1. The story starts with the creation of the world, and ends with Moses dying on the wrong side of the Jordan and being buried in an unmarked grave.

      "Wrong side of the Jordan" almost has the flavor of a biblical version of "the wrong side of the tracks".

  9. Sep 2023
    1. There has also been special debate about the right way to think of development in infancy.

      A thought does come around on the "right way to think" This seems like the perfect opportunity for the differences in right or wrong and how the outcome of the infant might be affected by it. The right way to think seems more of a realization on what is socially normal or socially acceptable when thinking of the right way to think. Now that thought is the process figures out, but what must an adult realize?

    2. structure

      The concept of structure really stands out to me. There is the everyday structure as I would call it in what this article is referring to, but what does it really mean by structure and if the structure is consider right or wrong. Everyone has a multitude of structure and what that looks like. For instance it reminds me of two set of parents where the kids have to figure out the structure in both houses. It shard because they go from one to another, but ending up becoming accustomed to both forms of structure. The author states, "structure gives rise to some patterns of observable evidence rather than others" Bad, & Olusegun, S (2015). Constructivism Learning Theory: A Paradigm for Teaching and Learning.

  10. Jul 2023
    1. power does corrupt. We have plenty of evidence that it changes your psychology, it changes your neuroscience, it changes your brain, but it's only a small part of the story. And the much more interesting part of the story is how people interact with systems and why we end up with the wrong people in charge.
      • comment
        • interesting analysis that it is the system that promotes the wrong type of people to positions of leadership.
  11. May 2023
    1. m <- floor(T^(1/3)) Using rule of thumb, the m is 8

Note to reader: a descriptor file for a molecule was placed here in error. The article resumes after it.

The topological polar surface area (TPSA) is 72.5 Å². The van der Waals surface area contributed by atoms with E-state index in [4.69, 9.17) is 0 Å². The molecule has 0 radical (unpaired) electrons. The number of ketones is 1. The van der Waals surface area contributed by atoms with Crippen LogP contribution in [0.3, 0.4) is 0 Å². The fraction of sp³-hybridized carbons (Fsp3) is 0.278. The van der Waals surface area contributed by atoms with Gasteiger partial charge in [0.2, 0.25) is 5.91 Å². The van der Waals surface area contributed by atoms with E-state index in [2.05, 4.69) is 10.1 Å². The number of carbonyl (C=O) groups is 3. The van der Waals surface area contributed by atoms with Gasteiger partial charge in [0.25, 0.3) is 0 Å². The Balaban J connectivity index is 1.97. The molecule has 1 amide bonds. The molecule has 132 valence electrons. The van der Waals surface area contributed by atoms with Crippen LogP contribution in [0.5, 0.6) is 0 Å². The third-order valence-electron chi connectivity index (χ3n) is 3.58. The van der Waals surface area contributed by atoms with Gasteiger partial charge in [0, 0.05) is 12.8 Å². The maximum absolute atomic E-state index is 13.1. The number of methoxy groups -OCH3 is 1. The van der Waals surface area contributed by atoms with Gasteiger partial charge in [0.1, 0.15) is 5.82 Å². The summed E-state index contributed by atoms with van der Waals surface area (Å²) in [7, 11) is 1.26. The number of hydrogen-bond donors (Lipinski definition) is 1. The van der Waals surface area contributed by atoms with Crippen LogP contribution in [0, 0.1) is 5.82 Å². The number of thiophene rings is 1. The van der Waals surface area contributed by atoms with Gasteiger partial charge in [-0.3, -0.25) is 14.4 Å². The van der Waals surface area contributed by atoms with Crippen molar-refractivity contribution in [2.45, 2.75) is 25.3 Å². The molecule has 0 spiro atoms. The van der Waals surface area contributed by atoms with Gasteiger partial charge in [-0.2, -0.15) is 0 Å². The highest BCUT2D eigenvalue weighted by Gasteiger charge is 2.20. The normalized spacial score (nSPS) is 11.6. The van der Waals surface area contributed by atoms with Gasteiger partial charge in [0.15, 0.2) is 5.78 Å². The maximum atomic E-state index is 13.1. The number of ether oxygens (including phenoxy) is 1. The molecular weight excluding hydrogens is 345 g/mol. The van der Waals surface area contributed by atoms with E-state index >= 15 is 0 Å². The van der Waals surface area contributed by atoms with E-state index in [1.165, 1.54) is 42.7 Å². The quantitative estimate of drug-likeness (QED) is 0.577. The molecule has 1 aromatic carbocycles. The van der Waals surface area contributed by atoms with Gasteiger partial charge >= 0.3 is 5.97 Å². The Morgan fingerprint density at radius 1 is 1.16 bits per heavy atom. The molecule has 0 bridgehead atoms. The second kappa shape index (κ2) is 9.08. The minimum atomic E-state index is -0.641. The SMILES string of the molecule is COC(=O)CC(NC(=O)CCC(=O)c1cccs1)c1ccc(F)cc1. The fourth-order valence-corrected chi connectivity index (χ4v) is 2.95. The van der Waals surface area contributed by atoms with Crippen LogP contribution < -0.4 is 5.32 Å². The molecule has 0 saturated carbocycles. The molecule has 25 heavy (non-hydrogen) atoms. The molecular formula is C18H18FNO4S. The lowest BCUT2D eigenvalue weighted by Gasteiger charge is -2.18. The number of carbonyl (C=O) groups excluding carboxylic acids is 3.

这里忘乘0.75了,注意下,m应该是6.5..., 四舍五入是,7, 改过来应该是 m <- round(T^(1/3) * 0.75). T是回归时间的数量,我看ppt上是这样的。

  12. Feb 2023
    1. Most of them are, in general, moving in the right direction. They just aren’t aggressive enough yet to be consistent with the kind of transformative social change required to achieve the 1.5 C target.
      • climate change actions
      • Most of the climate actions are moving in the right direction.
      • but they just aren’t aggressive enough yet to achieve the 1.5 C target.
      • right direction, wrong speed
    1. Result of lots of searching on net is that pre-checkout hook in git is not implemented yet. The reason can be: There is no practical use. I do have a case It can be achieved by any other means. Please tell me how? Its too difficult to implement. I don't think this is a valid reason
  13. Jan 2023
    1. I've worked with and have helped maintain paranoia for a while. I'm convinced it does the wrong thing for most cases. Paranoia and acts_as_paranoid both attempt to emulate deletes by setting a column and adding a default scope on the model. This requires some ActiveRecord hackery, and leads to some surprising and awkward behaviour.
  14. Dec 2022
    1. Economists explain that markets work bestwith “perfect information.” And visibilityfeeds this market by translating and sharingskills. But the price of transparency in themodern age is invaded privacy, as well as biasinherent in automated products and services
    1. Even when reading a book,the goal-oriented nature and intention of reading is paramount.6

      61 Mortimer Jerome Adler and Charles Van Doren, How to Read a Book, Rev. and updated ed (New York: Simon and Schuster, 1972), 45.

      I see some of the sense of this footnote, which helps to establish some ethos by calling to mind Adler/Van Doren's classic, but this particular page in their text is really about paying enough attention not to fall asleep and thus doesn't underline Scheper's point as well as references to other portions of their book about goals and active reading.

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    1. Let’s say the recipient is considering unsubscribing. He or she may be too busy to search through the email to find the unsubscribe link, so he or she just clicks “Report as SPAM” to stop the emails from coming. This is the last thing any marketer wants to see happen. It negatively impacts sender reputation, requiring extra work to improve email deliverability. With the list-unsubscribe header, you will avoid getting into this kind of trouble in the first place.
  15. Nov 2022
    1. Testing frameworks often introduce their own abstractions for e.g. evaluation order, data validation, reporting, scope, code reuse, state, and lifecycle. In my experience, these abstractions are always needlessly different from (and inferior to) related abstractions provided by the language itself.
  16. Apr 2022
  17. Mar 2022
  18. Feb 2022
  19. Jan 2022
  20. Dec 2021
  21. Nov 2021
    1. If and when you need some kind of behaviour that waits for things, wait_until is a giant big sledgehammer. There are more fine grained, sophisticated tools built into Capybara, and I want you to learn about them, because those are some of the best features of the library. And when the built in tools aren’t enough, there are more sophisticated tools available than that clunky hammer. So hopefully the removal of wait_until encourages you to write better tests.
  22. Oct 2021
    1. So if I just forward the cookie header (which contains the access-token), wouldn't that be just what I am not supposed to do. I mean what's the point of using 'HttpOnly' flag if I return the token to the client-side js on every request.
  23. Sep 2021